Vampire Girl by Karpov Kinrade
Synopsis: For fans of Twilight, A Shade of Vampire, and Outlander comes a fantasy romance with an original twist on an old tale.
You think it's safe to walk alone at night. It's not.
You think the only threat is other humans. It's not.
Monsters are real. Demons are real. Vampires are real.
And I'm about to become one of them.
My name is Arianna Spero. I was an ordinary girl, living an ordinary life, until my mother lapsed into a coma. Now, I am her only hope. She made a deal with the devil, and on my 18th birthday he came to collect. But there's a way to save her. There's something the princes of hell want more than my mother.
My take: So, I made a vow not to read any more series, but Twilight and Outlander rolled in one? I'm almost in. And four of the books are already out. I relent and buy the first one. And when Arianna talks about Fenris Vane, well, I'm seeing Jamie Frasier, not Edward.
The first book satisfied me enough to order the second book, and I have quit a lot of series after book one. (See the Cinder review in this post.) The writing was competent, and it wasn't the same old, tired vampire tale. Instead, she seemed to combine vampirism and the seven deadly sins, which makes for a nice, new twist. Arianna does seem to be an ordinary girl, although perhaps a little heavy on the waif side. But, at the very least, she's not a whining Bella, so I could like her.
I would be remiss if I didn't include a word or two from a friend of mine. She said "it seemed to try to cram too much into the series: vampires (although there wasn't enough blood sucking for me), hunky demons, hell (not enough fire and brimstone to suit me), faes, monsters, and anything else they could think of." For the record, though, she read the entire series.
If you're in the mood for YA Supernatural, you could do much worse. After all, 80% of the 760 reviewers gave it 5 stars.
Norse Mythology by Neil Gaiman
Synopsis: Neil Gaiman has long been inspired by ancient mythology in creating the fantastical realms of his fiction. Now he turns his attention back to the source, presenting a bravura rendition of the great northern tales.
In Norse Mythology, Gaiman stays true to the myths in envisioning the major Norse pantheon: Odin, the highest of the high, wise, daring, and cunning; Thor, Odin’s son, incredibly strong yet not the wisest of gods; and Loki—son of a giant—blood brother to Odin and a trickster and unsurpassable manipulator.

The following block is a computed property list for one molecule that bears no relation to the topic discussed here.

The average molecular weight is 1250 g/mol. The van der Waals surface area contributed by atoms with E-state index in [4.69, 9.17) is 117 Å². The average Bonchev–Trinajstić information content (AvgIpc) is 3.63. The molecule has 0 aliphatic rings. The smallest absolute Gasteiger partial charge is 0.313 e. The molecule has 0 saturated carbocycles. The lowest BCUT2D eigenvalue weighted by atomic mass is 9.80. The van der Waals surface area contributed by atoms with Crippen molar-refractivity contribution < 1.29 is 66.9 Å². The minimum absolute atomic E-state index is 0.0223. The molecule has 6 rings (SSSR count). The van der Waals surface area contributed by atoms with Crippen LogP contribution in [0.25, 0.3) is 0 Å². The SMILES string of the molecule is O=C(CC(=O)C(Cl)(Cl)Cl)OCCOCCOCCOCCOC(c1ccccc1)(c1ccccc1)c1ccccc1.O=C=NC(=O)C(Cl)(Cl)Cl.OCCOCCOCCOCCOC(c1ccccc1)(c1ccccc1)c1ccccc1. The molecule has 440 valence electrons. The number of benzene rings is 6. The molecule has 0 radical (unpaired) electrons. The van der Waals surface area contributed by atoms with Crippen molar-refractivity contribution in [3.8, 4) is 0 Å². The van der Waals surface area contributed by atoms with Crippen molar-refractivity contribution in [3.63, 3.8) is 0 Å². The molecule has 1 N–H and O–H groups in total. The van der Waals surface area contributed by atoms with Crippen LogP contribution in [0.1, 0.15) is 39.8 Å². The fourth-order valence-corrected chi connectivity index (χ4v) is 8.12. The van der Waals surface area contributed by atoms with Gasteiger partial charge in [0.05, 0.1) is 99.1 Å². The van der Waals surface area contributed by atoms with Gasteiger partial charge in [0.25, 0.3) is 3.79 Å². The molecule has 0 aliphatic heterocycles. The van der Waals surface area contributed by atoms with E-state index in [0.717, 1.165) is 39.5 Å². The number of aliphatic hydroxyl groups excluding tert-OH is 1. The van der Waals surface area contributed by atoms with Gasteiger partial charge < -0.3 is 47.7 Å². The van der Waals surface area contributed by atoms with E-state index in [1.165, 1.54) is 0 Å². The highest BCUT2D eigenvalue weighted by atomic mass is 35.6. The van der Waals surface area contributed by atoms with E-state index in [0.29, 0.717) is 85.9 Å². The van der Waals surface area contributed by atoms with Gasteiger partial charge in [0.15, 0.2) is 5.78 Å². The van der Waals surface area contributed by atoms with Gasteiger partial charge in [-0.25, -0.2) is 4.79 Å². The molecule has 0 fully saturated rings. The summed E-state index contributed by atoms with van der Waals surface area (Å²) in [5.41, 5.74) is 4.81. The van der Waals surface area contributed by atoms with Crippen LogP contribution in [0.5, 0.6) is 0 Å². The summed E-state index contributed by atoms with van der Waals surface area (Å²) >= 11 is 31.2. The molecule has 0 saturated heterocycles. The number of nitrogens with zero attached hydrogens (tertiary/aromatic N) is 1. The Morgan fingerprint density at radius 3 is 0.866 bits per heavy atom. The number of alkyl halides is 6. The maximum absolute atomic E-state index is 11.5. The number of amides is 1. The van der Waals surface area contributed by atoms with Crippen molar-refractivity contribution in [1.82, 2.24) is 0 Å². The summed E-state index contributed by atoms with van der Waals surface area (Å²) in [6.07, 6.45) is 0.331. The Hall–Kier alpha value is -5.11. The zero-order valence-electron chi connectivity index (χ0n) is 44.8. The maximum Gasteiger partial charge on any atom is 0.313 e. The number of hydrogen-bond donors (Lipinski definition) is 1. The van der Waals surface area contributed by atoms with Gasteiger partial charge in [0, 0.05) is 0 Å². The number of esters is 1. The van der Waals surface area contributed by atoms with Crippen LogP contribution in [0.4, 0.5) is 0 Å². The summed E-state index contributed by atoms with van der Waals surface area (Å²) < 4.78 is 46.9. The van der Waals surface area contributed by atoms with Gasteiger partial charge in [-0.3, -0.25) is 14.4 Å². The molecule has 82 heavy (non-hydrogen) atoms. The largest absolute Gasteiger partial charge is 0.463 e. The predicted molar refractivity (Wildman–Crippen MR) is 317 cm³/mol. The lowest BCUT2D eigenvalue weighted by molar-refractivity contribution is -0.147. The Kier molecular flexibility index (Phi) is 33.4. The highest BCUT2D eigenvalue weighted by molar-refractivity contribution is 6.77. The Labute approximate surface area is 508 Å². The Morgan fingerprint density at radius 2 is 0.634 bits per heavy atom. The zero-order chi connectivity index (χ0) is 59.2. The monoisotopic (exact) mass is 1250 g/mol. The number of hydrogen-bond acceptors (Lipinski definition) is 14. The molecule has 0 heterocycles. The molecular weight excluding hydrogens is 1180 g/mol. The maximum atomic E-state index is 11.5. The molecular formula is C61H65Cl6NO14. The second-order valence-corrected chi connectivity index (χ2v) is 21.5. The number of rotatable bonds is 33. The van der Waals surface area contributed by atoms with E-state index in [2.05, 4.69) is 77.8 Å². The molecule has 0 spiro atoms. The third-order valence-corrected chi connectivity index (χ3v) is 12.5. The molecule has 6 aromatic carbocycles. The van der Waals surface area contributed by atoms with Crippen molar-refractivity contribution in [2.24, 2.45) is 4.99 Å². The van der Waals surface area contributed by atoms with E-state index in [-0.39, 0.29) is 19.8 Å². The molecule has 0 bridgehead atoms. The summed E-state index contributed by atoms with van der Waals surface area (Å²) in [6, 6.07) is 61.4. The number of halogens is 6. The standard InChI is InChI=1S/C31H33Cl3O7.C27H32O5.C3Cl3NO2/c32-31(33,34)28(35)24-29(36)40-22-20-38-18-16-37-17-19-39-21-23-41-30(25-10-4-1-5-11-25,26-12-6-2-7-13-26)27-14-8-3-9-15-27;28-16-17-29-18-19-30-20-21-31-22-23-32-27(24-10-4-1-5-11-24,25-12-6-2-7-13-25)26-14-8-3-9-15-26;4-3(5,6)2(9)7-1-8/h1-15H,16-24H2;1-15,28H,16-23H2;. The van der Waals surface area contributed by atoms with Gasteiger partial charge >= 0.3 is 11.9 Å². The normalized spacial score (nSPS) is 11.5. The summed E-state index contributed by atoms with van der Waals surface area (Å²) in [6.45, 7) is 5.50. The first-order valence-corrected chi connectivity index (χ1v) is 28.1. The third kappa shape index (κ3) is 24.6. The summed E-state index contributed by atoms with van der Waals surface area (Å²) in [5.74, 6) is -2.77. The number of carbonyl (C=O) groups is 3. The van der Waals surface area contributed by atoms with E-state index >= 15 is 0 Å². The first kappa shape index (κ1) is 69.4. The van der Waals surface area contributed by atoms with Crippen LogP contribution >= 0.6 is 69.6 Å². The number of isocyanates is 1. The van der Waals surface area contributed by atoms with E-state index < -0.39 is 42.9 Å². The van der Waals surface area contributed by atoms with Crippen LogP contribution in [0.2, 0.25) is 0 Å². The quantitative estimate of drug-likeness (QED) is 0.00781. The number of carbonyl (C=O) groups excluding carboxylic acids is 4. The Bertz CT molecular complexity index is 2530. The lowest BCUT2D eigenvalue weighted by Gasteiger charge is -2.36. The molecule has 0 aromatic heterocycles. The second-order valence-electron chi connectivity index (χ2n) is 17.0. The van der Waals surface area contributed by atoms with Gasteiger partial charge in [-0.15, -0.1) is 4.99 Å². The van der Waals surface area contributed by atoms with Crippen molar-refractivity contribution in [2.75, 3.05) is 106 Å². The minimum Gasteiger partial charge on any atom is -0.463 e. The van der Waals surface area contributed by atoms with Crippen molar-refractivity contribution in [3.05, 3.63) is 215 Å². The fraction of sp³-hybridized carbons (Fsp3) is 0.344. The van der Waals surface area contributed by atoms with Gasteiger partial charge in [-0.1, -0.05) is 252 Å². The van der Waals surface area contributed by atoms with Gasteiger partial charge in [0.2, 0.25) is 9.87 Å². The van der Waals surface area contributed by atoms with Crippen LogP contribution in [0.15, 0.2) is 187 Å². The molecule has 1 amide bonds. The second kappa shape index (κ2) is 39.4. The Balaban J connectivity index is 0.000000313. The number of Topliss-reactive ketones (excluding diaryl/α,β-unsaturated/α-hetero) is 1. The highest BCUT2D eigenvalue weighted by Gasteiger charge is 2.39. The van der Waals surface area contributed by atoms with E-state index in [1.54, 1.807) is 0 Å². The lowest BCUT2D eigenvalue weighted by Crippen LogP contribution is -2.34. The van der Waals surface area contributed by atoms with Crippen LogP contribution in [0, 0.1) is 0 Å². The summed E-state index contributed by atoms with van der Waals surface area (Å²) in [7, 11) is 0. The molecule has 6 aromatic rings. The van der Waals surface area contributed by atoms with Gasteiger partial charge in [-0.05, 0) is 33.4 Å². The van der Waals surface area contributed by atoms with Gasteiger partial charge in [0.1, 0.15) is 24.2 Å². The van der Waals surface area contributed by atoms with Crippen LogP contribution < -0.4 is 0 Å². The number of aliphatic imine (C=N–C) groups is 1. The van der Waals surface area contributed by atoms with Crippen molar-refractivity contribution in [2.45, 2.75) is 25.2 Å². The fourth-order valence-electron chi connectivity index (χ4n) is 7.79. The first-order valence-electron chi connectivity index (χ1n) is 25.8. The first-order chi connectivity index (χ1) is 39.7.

My take: This might be my most disappointing read of the last two months. What? Heresy! This is Neil Gaiman we're talking about. Exactly.
I really looked forward to this book. First, because Neil Gaiman. Duh! Second, I have an abiding interest in mythology. In the many courses I've taken on the topic, Norse is left until the end (even after Egyptian mythology), and sometimes a whole day is spent on it. Sometimes not. So, it seemed a perfect storm in terms of my reading list.
Sadly, this book reads like a book report. A book report by an exceptional kid, but still a book report. The deliciousness of Gaiman's voice is just missing. The tone is flat or school-boy excited. Ok, maybe I could live with that. The truth of the matter is I didn't learn much beyond what I'd picked up in that extra day in class. I should have saved my money and read Wikipedia.
Echoes in Death: An Eve Dallas Novel (In Death, Book 44)by J.D. Robb
Synopsis: As NY Lt. Eve Dallas and her billionaire husband Roarke are driving home, a young woman―dazed, naked, and bloody―suddenly stumbles out in front of their car. Roarke slams on the brakes and Eve springs into action.
Daphne Strazza is rushed to the ER, but it’s too late for her husband Dr. Anthony Strazza. A brilliant orthopedic surgeon, he now lies dead amid the wreckage of his obsessively organized town house, his three safes opened and emptied. Daphne would be a valuable witness, but in her terror and shock the only description of the perp she can offer is repeatedly calling him “the devil”...
My take: I no longer justify my J.D. Robb obsession. Let it be sufficient for me to say that I devoured it in a single night. And I'm liking Eve better with each new novel.
Synopsis: Dark, romantic, and unforgettable, Wintersong is an enchanting coming-of-age story for fans of Labyrinth and Beauty and the Beast.
The last night of the year. Now the days of winter begin and the Goblin King rides abroad, searching for his bride